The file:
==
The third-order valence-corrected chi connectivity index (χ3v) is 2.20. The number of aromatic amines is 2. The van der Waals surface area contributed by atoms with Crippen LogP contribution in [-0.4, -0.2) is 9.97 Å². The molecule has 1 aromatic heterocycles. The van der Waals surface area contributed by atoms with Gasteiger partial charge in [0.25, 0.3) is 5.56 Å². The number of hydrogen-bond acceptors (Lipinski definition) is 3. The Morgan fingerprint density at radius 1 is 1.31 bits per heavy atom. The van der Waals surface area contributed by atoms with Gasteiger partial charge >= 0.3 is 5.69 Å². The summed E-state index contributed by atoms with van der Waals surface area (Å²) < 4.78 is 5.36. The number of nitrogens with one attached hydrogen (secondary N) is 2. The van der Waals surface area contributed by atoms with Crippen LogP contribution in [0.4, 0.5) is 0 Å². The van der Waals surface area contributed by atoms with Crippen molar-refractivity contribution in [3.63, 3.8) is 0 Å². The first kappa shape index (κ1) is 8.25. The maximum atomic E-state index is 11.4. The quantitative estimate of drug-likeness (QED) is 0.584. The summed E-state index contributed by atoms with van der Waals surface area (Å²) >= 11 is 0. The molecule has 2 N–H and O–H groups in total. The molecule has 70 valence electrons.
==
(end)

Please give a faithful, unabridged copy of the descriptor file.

The third-order valence-corrected chi connectivity index (χ3v) is 2.20. The number of aromatic amines is 2. The van der Waals surface area contributed by atoms with Crippen LogP contribution in [-0.4, -0.2) is 9.97 Å². The molecule has 1 aromatic heterocycles. The van der Waals surface area contributed by atoms with Gasteiger partial charge in [0.25, 0.3) is 5.56 Å². The number of hydrogen-bond acceptors (Lipinski definition) is 3. The Morgan fingerprint density at radius 1 is 1.31 bits per heavy atom. The van der Waals surface area contributed by atoms with Gasteiger partial charge >= 0.3 is 5.69 Å². The summed E-state index contributed by atoms with van der Waals surface area (Å²) < 4.78 is 5.36. The number of nitrogens with one attached hydrogen (secondary N) is 2. The van der Waals surface area contributed by atoms with Crippen LogP contribution in [0.4, 0.5) is 0 Å². The van der Waals surface area contributed by atoms with Crippen molar-refractivity contribution in [3.63, 3.8) is 0 Å². The first kappa shape index (κ1) is 8.25. The maximum atomic E-state index is 11.4. The quantitative estimate of drug-likeness (QED) is 0.584. The summed E-state index contributed by atoms with van der Waals surface area (Å²) >= 11 is 0. The molecule has 2 N–H and O–H groups in total. The molecule has 70 valence electrons.